Hardwick keen on AFL mid-season trades

The prospect of a mid-season trading period is back on the agenda, but AFL coaches have differing views on whether it would help struggling clubs.

Richmond coach Damien Hardwick says it’s a necessity, North Melbourne coach Brad Scott is keen to see unloved players get a gig but his twin Chris thinks it’s a cop-out.

The Tigers boss sees a mid-season draft as giving clubs a helping hand where injury or misfortune can otherwise derail a season.

“We’re very open to it and think it’s something that the game needs,” he said.

“(Trade period) should just start when it normally starts in October and have a cut-off point at the 30th of May.

“I think the game is at the stage where it has to grow.

“Equalisation off field is important but equalisation on field is equally important.”

Collingwood coach Nathan Buckley has previously pledged his support, but with a focus on drafting non-AFL players.

But both Scotts have concerns.

The Kangaroos coach suggested a mid-season trade period could create an open season on the best players at clubs not in finals contention, widening the gulf between AFL powerhouses and the rest.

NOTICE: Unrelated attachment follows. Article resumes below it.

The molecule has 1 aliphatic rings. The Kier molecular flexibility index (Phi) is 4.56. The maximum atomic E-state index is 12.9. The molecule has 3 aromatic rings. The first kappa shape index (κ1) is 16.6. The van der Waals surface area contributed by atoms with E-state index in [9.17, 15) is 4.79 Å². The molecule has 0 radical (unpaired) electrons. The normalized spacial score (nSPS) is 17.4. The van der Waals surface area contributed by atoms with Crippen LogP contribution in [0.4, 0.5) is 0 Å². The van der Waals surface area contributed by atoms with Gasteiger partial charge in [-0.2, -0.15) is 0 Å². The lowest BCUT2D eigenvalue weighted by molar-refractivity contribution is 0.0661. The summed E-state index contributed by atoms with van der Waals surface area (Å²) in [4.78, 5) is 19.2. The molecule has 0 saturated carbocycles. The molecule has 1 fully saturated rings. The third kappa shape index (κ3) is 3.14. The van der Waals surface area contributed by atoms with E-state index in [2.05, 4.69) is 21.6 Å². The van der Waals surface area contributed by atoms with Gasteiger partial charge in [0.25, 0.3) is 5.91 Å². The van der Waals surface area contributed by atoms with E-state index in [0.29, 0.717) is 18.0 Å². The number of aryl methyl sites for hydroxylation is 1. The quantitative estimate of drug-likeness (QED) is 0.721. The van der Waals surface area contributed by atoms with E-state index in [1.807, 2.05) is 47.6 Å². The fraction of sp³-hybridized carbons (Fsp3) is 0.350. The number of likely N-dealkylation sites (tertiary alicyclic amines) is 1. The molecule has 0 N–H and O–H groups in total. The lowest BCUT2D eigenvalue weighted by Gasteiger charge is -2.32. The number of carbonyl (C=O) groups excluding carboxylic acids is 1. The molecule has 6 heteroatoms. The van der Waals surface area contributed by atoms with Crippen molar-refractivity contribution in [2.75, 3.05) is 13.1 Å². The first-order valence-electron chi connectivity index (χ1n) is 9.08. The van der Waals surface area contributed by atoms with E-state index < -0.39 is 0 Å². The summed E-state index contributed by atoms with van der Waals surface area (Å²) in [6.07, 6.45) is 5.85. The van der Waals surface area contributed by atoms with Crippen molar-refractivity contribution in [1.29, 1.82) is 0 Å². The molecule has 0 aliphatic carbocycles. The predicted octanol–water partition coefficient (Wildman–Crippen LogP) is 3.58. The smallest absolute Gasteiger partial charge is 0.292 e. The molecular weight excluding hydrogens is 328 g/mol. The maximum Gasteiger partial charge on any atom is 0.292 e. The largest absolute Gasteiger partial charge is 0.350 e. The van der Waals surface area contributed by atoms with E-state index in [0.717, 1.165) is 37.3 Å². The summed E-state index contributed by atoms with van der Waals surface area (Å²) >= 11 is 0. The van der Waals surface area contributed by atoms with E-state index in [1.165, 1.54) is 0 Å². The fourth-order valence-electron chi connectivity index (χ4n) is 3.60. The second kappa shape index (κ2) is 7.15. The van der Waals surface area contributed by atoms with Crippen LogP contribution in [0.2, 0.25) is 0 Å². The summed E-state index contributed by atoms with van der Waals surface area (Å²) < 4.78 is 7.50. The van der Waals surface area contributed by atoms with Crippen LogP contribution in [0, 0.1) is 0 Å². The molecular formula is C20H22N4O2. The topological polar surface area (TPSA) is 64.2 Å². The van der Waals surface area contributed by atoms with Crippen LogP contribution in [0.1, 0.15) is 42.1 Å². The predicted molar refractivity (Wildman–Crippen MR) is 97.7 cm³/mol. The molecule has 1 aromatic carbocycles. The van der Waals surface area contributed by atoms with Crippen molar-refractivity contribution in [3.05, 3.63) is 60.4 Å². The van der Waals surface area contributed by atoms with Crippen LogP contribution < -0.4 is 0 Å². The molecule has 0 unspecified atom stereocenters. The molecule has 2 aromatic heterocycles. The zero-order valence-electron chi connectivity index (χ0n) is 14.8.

“It would probably frustrate the second tier of the competition enormously because other clubs at a lower level would be losing players,” he said.

“But I’m all for player movement, particularly players who are not getting an opportunity at the club.

“If they can get an opportunity at a different club at level, then that’s good for them.”

Geelong coach Crhis Scott says a mid-season draft would take away from the hugely important list management systems.

At Simonds Stadium, Geelong have the best recruiting manager in the AFL in Stephen Wells.

The premiership coach said he’d prefer to let Wells do his work.

“I think I can confidently say our broad club policy is that trading in-season is not something we support,” he said.

“We think that list management is more of an art and you need to plan for issues with key players or injuries throughout the season.

“To have a safety net there takes away a little bit from the art of list management.”

Hardwick might not have counted on the Scott brothers’ opposition, suggesting coaches were close to the line on a system for next season.

“There’s probably been enough support now that it’s over to the AFL,” he said.

The mid-season draft or trading period was a hot topic of league chief Gillon McLachlan’s much-publicised home dinner with AFL coaches last year.

In August, McLachlan said support for a mid-season trade period did exist among coaches and it was possible to see its implementation in 2016.

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